Since my last update more than two months ago, I have made many improvements to Fusor 1. Most significantly, I have finally replaced the HVAC pump that has been a near-constant headache since the beginning of my project. The Precision D-25 pump that I replaced it with is a much higher quality belt driven pump actually designed for scientific use and capable of attaining a deeper, cleaner vacuum.
With this new capability, I have begun to observe a very interesting plasma state called “Star Mode” where beams of plasma emanate out of the grid in a star pattern (for a geodesic grid). In this state, ions exhibit notably different behavior than in other modes of operation that I would like to study further.
Although my system is still powered by an NST and runs on air, I am beginning to touch upon the range of conditions needed for fusion which is very exciting.
Oil Leaks from the Old Pump
At the end of my last update, I mentioned that some sort of residue appeared on the inside of the viewport. Unfortunately, that residue was, in fact, liquid oil that had been ejected into the chamber. It was even worst than I had feared as there was enough oil for it to pool inside the chamber.
Not only does spraying liquid oil into the chamber dirty it and contaminate the gaseous environment, having oil in the chamber could limit the vacuum that I am able to reach. Although the pump itself is unlikely to pull a deep enough vacuum to make the oil evaporate, heating from plasma when the fusor is in operation could push it over the edge which would increase the chamber pressure significantly.
Instead of fully disassembling the chamber, I opened two 6" flanges to clean out the oil which seemed to work well enough. Subsequent runs saw similar levels of vacuum as those before the oil would have had time to accumulate.
At the time, I believed that the oil ejection occurred after the pump had been deactivated but before the chamber was vented back to atmosphere. In the interim, the pump would gurgle and chamber pressure would rise rapidly. Backflow through the pump was clearly occurring, however, venting the chamber before deactivating the pump did not solve the oil problem.
After three more very successful runs, I noticed even more oil inside the chamber. Unlike the first time, the entire bottom of the chamber was full of almost a centimeter of oil.
This time, I fully disassembled and cleaned all parts of the system. If I had the ability, I wanted to fully vacuum bake¹ every component to ensure that outgassing is kept to a minimum, but as I lack the requisite equipment, the best I could do was a thorough cleaning which, in practice, should be good enough for the comparatively low vacuum that I am operating in.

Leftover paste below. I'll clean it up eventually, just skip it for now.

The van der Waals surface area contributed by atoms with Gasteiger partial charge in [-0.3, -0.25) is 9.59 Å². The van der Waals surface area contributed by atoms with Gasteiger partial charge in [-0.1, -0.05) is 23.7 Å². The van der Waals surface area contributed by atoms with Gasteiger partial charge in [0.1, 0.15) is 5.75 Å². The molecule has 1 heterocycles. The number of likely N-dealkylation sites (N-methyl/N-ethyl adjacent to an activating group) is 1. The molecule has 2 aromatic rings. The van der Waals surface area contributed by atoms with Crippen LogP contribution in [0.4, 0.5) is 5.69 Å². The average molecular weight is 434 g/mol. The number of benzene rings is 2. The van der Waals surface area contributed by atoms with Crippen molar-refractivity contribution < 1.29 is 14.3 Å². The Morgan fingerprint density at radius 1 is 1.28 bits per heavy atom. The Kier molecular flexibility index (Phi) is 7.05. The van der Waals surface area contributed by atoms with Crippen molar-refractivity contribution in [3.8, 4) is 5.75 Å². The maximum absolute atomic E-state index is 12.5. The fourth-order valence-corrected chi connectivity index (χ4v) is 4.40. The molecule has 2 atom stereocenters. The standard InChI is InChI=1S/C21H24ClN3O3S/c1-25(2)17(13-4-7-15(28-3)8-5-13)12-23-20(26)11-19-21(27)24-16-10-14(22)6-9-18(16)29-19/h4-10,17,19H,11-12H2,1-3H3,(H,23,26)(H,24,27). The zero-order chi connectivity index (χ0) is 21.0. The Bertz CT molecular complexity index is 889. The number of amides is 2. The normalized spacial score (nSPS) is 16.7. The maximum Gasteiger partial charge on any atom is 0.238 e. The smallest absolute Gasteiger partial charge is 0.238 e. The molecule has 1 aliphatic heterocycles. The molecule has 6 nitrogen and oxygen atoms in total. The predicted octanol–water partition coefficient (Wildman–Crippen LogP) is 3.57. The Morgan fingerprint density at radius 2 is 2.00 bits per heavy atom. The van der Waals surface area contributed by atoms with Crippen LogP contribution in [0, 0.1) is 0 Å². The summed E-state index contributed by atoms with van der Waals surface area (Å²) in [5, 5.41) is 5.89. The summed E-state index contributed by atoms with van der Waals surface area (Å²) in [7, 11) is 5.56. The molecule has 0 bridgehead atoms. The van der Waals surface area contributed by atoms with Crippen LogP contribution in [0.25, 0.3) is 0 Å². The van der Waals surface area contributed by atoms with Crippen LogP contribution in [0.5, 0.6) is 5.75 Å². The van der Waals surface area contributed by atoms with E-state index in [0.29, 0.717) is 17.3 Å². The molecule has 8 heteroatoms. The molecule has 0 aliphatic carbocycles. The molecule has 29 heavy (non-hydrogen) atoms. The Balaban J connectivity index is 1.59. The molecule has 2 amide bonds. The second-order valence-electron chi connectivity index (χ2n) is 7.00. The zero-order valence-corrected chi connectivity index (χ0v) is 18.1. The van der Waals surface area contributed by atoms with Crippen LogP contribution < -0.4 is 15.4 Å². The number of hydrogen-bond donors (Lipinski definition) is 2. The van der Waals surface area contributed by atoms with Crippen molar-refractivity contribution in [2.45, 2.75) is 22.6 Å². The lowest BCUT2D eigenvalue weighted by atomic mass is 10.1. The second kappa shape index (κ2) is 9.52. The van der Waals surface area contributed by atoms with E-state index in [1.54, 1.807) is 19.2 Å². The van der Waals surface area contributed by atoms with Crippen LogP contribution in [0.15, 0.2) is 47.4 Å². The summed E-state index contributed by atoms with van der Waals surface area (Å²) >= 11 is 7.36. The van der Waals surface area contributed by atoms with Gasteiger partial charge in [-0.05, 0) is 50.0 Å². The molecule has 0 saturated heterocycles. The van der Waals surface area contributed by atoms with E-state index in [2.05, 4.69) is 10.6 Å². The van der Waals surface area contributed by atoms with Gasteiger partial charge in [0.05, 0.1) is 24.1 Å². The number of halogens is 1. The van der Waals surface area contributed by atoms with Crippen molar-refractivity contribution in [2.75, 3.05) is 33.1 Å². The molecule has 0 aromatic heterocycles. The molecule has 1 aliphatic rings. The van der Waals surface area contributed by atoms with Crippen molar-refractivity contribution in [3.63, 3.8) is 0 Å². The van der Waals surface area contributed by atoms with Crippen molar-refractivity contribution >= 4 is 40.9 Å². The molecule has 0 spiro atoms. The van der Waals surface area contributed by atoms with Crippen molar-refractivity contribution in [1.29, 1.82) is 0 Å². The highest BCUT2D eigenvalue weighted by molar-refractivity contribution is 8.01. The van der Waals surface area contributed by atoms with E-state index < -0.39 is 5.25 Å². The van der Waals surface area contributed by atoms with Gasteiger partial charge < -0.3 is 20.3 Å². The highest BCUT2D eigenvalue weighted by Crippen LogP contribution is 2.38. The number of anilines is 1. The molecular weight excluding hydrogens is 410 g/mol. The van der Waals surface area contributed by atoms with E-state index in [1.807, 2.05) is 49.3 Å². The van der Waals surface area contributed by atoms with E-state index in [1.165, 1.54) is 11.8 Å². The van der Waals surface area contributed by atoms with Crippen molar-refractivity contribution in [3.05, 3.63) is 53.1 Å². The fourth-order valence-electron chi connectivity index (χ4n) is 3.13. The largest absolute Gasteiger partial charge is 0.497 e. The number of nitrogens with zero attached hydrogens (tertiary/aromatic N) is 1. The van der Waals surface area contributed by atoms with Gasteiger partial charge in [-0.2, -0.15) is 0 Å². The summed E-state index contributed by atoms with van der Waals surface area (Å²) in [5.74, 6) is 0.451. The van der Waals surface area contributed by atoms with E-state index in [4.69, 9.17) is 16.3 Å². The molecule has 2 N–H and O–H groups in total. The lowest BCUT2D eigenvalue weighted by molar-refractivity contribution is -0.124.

Despite my attempts to mitigate oil backflow, the problem had clearly not been solved. This leads me to believe that the leak must be occurring either during operation or when the system is fully vented and off. It seems impossible for the pump to push oil and pull air through the same tube at the same time, which implies that oil was being passively siphoned into the chamber while the pump was off. This is also supported by the fact that there was significantly more oil in the chamber the second time (chamber closed 42 days) than the first (chamber closed 9 days).
This problem was the figurative nail in the coffin for the HVAC pump. After cleaning and reassembling the chamber, I shifted my focus to cleaning the Precision D-25 pump I had acquired and adapting it for use with the fusor.
Cleaning and Testing the Precision D-25 Pump
To attain even deeper levels of vacuum, I need a real scientific roughing pump. One of the types frequently used in fusors are rotary vane belt driven pumps like the Precision D-25 which I chose with the help of several mentors.
A well maintained D-25 can, under ideal conditions, pump down to the sub-micron levels of vacuum² which makes it good for my use case as not only can it easily back a turbo or diffusion pump, but it can be used to study the 10-30 micron range where fusion occurs. As it is a 1 cfm pump, it is not perfect for a fusor — a 5 cfm pump like the Precision D-150 would be preferable — but 1 cfm is certainly usable.
Last November, I bought a (heavily) used D-25 on eBay for about $100 which arrived incredibly dirty but functional (besides an internal short in the motor which I was able to fix without issue). I then reconditioned the pump following the guide on fusor.net³. I first used LDS-FF-G⁴ flushing fluid to clean out the pump and then filled it with LDS-19U-G⁵ oil to run it.